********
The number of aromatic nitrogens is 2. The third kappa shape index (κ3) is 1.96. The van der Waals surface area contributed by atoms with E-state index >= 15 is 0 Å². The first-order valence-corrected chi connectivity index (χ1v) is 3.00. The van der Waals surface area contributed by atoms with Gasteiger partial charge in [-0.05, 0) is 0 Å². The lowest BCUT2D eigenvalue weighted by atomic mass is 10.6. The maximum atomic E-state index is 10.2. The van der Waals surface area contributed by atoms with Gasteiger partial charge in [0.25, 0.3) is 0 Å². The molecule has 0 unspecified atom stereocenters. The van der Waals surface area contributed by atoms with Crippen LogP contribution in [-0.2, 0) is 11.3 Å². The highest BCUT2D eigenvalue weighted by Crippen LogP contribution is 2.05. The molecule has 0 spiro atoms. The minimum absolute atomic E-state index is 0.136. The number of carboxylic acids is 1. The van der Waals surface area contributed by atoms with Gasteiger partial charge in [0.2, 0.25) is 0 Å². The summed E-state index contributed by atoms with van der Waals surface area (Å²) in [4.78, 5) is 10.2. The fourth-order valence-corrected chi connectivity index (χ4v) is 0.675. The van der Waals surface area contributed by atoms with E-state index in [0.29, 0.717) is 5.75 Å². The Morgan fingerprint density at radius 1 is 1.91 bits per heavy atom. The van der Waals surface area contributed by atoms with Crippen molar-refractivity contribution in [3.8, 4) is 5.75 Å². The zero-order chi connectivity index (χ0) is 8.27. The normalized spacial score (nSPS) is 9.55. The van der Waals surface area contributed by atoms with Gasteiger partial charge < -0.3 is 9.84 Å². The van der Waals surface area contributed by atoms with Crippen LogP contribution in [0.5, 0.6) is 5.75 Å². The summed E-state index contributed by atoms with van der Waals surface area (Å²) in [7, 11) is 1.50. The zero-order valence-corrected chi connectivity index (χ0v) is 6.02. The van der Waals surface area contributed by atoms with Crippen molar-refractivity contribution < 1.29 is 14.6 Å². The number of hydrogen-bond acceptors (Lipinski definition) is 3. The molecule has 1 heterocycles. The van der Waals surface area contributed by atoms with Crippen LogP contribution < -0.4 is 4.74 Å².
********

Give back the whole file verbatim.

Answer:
The number of aromatic nitrogens is 2. The third kappa shape index (κ3) is 1.96. The van der Waals surface area contributed by atoms with E-state index >= 15 is 0 Å². The first-order valence-corrected chi connectivity index (χ1v) is 3.00. The van der Waals surface area contributed by atoms with Gasteiger partial charge in [-0.05, 0) is 0 Å². The lowest BCUT2D eigenvalue weighted by atomic mass is 10.6. The maximum atomic E-state index is 10.2. The van der Waals surface area contributed by atoms with Gasteiger partial charge in [0.25, 0.3) is 0 Å². The molecule has 0 unspecified atom stereocenters. The van der Waals surface area contributed by atoms with Crippen LogP contribution in [-0.2, 0) is 11.3 Å². The highest BCUT2D eigenvalue weighted by Crippen LogP contribution is 2.05. The molecule has 0 spiro atoms. The minimum absolute atomic E-state index is 0.136. The number of carboxylic acids is 1. The van der Waals surface area contributed by atoms with Gasteiger partial charge in [0.2, 0.25) is 0 Å². The summed E-state index contributed by atoms with van der Waals surface area (Å²) in [4.78, 5) is 10.2. The fourth-order valence-corrected chi connectivity index (χ4v) is 0.675. The van der Waals surface area contributed by atoms with E-state index in [0.29, 0.717) is 5.75 Å². The Morgan fingerprint density at radius 1 is 1.91 bits per heavy atom. The van der Waals surface area contributed by atoms with Crippen molar-refractivity contribution in [3.8, 4) is 5.75 Å². The zero-order chi connectivity index (χ0) is 8.27. The normalized spacial score (nSPS) is 9.55. The van der Waals surface area contributed by atoms with Gasteiger partial charge < -0.3 is 9.84 Å². The van der Waals surface area contributed by atoms with Crippen LogP contribution in [0.5, 0.6) is 5.75 Å². The summed E-state index contributed by atoms with van der Waals surface area (Å²) in [7, 11) is 1.50. The zero-order valence-corrected chi connectivity index (χ0v) is 6.02. The van der Waals surface area contributed by atoms with Crippen molar-refractivity contribution < 1.29 is 14.6 Å². The number of hydrogen-bond acceptors (Lipinski definition) is 3. The molecule has 1 heterocycles. The van der Waals surface area contributed by atoms with Crippen LogP contribution < -0.4 is 4.74 Å².